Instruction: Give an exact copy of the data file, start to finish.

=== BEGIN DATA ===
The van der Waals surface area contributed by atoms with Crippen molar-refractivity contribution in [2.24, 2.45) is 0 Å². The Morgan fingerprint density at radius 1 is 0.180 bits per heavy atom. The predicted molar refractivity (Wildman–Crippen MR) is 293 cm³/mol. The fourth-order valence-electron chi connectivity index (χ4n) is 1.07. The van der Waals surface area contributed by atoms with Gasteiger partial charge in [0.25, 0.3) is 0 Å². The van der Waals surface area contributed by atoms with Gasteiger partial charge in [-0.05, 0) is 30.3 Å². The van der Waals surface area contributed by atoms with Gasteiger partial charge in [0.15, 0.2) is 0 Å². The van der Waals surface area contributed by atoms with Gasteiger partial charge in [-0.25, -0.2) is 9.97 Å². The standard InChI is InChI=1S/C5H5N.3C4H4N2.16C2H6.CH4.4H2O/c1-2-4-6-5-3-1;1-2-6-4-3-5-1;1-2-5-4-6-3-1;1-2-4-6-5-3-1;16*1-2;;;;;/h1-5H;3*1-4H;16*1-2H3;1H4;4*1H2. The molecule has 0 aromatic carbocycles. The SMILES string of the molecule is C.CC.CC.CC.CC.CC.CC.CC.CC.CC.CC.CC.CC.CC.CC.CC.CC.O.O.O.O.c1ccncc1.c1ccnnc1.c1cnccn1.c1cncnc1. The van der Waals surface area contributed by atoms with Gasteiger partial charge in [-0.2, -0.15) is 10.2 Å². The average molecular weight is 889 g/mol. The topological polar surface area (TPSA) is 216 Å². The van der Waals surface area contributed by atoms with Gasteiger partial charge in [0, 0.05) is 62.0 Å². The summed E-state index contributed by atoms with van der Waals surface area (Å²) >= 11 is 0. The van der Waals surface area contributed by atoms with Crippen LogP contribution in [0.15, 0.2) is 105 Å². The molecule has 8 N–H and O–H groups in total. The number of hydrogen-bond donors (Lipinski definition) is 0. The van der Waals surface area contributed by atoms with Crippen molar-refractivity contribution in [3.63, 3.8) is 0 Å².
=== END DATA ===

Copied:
The van der Waals surface area contributed by atoms with Crippen molar-refractivity contribution in [2.24, 2.45) is 0 Å². The Morgan fingerprint density at radius 1 is 0.180 bits per heavy atom. The predicted molar refractivity (Wildman–Crippen MR) is 293 cm³/mol. The fourth-order valence-electron chi connectivity index (χ4n) is 1.07. The van der Waals surface area contributed by atoms with Gasteiger partial charge in [0.25, 0.3) is 0 Å². The van der Waals surface area contributed by atoms with Gasteiger partial charge in [-0.05, 0) is 30.3 Å². The van der Waals surface area contributed by atoms with Gasteiger partial charge in [0.15, 0.2) is 0 Å². The van der Waals surface area contributed by atoms with Gasteiger partial charge in [-0.25, -0.2) is 9.97 Å². The standard InChI is InChI=1S/C5H5N.3C4H4N2.16C2H6.CH4.4H2O/c1-2-4-6-5-3-1;1-2-6-4-3-5-1;1-2-5-4-6-3-1;1-2-4-6-5-3-1;16*1-2;;;;;/h1-5H;3*1-4H;16*1-2H3;1H4;4*1H2. The molecule has 0 aromatic carbocycles. The SMILES string of the molecule is C.CC.CC.CC.CC.CC.CC.CC.CC.CC.CC.CC.CC.CC.CC.CC.CC.O.O.O.O.c1ccncc1.c1ccnnc1.c1cnccn1.c1cncnc1. The van der Waals surface area contributed by atoms with Gasteiger partial charge in [-0.2, -0.15) is 10.2 Å². The average molecular weight is 889 g/mol. The topological polar surface area (TPSA) is 216 Å². The van der Waals surface area contributed by atoms with Gasteiger partial charge in [0, 0.05) is 62.0 Å². The summed E-state index contributed by atoms with van der Waals surface area (Å²) >= 11 is 0. The van der Waals surface area contributed by atoms with Crippen LogP contribution in [0.15, 0.2) is 105 Å². The molecule has 8 N–H and O–H groups in total. The number of hydrogen-bond donors (Lipinski definition) is 0. The van der Waals surface area contributed by atoms with Crippen molar-refractivity contribution in [3.63, 3.8) is 0 Å².